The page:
Sexual harassment still a problem
When Winnipeg lawyer Yude Henteleff tried to change the way in which sexual harassment was viewed in Canada 25 years ago, he had hoped for more change by 2014.
At the time, he was the judge appointed to a case that involved a waitress who was being sexually harassed by another employee at the restaurant where she worked. After going to the owner of the restaurant and asking for his help and getting nowhere, she turned to the courts. While her case followed another with similarities, which ruled that the accused was not guilty, her case landed in Henteleff’s courtroom.
In Janzen v. Platy Enterprises Ltd. (1989), Henteleff found in favor of the plaintiff. His verdict was 144 pages long and included substantial evidence to support his decision, which he hoped would help the case stand the test of time.
The case went through appeals that won but, in the end, it went on to the Supreme Court of Canada, where the verdict was reinstated. It has since been referred to more than 500 times in cases and verdicts throughout Canada.
Henteleff would be the first to say that we have a long way to go until sexual harassment disappears from the Canadian landscape, as it “continues to happen every day to hundreds of thousands of girls and women around the world to an extent that never seems to diminish.
“There are many instances that one can point to, which seem to indicate that, at least in Canada, as a result of the decision in Janzen v. Platy and other decisions which have since occurred dealing with the issue of sexual harassment, that, indeed, positive transformation has occurred – and that is marvelous,” he said.
“On the other hand, when you read recent studies, you really have to sit up and take notice that so much more has to be done, that sexual harassment is still rampant and widespread. We have legislation passed against bullying and the like, but why do these attitudes still persist to such a degree that it’s still so much to the continued disadvantage of women and girls?”
At the time of his Janzen v. Platy decision, Henteleff awarded lost wages plus exemplary damages to each of the two women. He did so because he “felt the economic consequences, amongst others, to women being sexual harassed was quite severe and no previous case I’d read had taken that into account. And, I thought it was about time that employers realized that, not only would they lose a case, but they would lose money out of their pocketbooks.
“Ultimately, I felt it was the strongest message one could give to potential harassers – that, hey you know what, this is going to cost you and you better think twice about doing what you’re doing or think twice about not speaking with your employees in such a way, that they wouldn’t continue to harass co-employees.”
Henteleff added, “When it was appealed to the Court of Queen’s Bench the first instance, they reduced it [the financial aspect] quite considerably,” he said. “When it went to the Court of Appeal, they reduced it even more, to the point where it just became a light slap on the wrist.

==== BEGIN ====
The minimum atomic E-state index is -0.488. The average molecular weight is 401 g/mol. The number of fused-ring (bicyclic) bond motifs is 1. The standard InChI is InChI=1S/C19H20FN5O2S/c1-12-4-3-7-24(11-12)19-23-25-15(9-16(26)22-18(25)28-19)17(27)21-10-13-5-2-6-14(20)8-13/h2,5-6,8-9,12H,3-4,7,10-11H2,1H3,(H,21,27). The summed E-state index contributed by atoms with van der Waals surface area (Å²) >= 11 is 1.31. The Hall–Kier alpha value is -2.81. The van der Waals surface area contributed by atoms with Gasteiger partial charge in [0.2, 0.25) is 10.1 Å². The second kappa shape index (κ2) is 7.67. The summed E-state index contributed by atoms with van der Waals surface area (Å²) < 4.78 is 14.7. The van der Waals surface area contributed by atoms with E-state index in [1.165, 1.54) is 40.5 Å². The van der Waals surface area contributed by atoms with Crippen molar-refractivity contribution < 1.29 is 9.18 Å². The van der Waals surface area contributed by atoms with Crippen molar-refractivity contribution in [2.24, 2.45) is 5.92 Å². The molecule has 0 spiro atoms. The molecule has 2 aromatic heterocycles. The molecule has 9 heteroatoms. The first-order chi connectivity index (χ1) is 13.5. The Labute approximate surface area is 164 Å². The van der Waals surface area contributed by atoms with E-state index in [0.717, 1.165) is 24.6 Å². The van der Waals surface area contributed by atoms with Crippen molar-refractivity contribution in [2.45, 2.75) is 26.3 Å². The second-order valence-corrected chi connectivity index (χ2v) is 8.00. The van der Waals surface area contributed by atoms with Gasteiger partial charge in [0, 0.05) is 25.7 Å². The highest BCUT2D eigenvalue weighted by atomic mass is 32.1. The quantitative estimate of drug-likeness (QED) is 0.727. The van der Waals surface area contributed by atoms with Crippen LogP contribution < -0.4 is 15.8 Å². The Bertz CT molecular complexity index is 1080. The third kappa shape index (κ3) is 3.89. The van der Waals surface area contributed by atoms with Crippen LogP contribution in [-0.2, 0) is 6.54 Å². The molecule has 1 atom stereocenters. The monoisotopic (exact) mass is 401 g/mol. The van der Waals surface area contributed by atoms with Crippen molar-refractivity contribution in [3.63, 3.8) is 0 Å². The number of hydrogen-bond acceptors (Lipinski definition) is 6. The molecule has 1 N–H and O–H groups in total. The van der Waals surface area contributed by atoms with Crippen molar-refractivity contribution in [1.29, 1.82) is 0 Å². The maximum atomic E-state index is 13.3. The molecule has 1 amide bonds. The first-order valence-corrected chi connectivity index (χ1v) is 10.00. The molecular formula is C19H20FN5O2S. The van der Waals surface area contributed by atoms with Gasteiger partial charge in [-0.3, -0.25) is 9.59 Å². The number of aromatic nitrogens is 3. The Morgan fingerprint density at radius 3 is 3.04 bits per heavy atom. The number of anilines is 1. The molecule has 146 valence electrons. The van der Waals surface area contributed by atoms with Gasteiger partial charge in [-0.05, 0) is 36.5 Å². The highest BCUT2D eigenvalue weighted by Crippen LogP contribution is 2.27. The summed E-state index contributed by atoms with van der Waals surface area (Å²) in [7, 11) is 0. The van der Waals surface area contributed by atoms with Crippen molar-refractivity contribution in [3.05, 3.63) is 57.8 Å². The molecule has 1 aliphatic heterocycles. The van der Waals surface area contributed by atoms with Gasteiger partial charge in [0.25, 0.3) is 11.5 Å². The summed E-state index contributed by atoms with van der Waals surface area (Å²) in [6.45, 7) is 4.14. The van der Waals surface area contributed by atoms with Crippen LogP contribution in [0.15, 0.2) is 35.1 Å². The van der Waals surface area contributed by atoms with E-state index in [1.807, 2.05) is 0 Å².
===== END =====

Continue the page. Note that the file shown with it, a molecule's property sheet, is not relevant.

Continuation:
“The fact that, for the first time ever, the Supreme Court of Canada not only dealt with this issue, but dealt with it in a way that made it very clear sexual harassment was simply not acceptable.”
Henteleff views the current legislation and policies at various workplaces as quite adequate. But, he said, “Where the fault lies is in attitude. Attitudes have to be changed. The only way you can change it effectively is within the school system and that isn’t being done. But, it also has to be with society as a whole. Why school systems have been so resistant, why faculties of education have been so resistant, is a real puzzle to me.”
While Henteleff acknowledged that nowhere else in the world is doing a better job than Canada with respect to dealing with sexual harassment, he said, “We know it’s bad enough here and that should be enough for us to say we need to do much more than we’ve been doing so far to deal with this problem.”
As for Dianna Janzen, she continues to share her experience, because she knows from her work with Women’s Legal Education and Action Fund that the issue is very much alive.
“She is an example of how a young woman who wasn’t the least bit active in this area has become active because of her own personal experience,” said Henteleff about Janzen. “She isn’t afraid to share all the nuances of it, which shows a great deal of courage on her part.
“On the other hand, we know of thousands of women to whom this happened that are scarred forever, who remain silent, where it continues to eat at them because of how horrible that experience is to them psychologically, emotionally and physically. There are many statistics as to the long-term consequences, the negative ones, the serious ones, on women who suffer sexual harassment. They still have to deal, for the rest of their lives, with this horrific, horrible experience.
“One of the greatest problems facing mankind and womankind,” he continued, “is exemplified by the continued horrible violence against women – and this is because of attitudes rooted in thoughts and ideas that should no longer be parts of who we are as a society.
“Human beings have been searching for human rights, harmony, equality, respect and dignity for all. What we’ve done post-Janzen v. Platy falls far short of achieving these objectives for women and girls.”
Rebeca Kuropatwa is a Winnipeg freelance writer.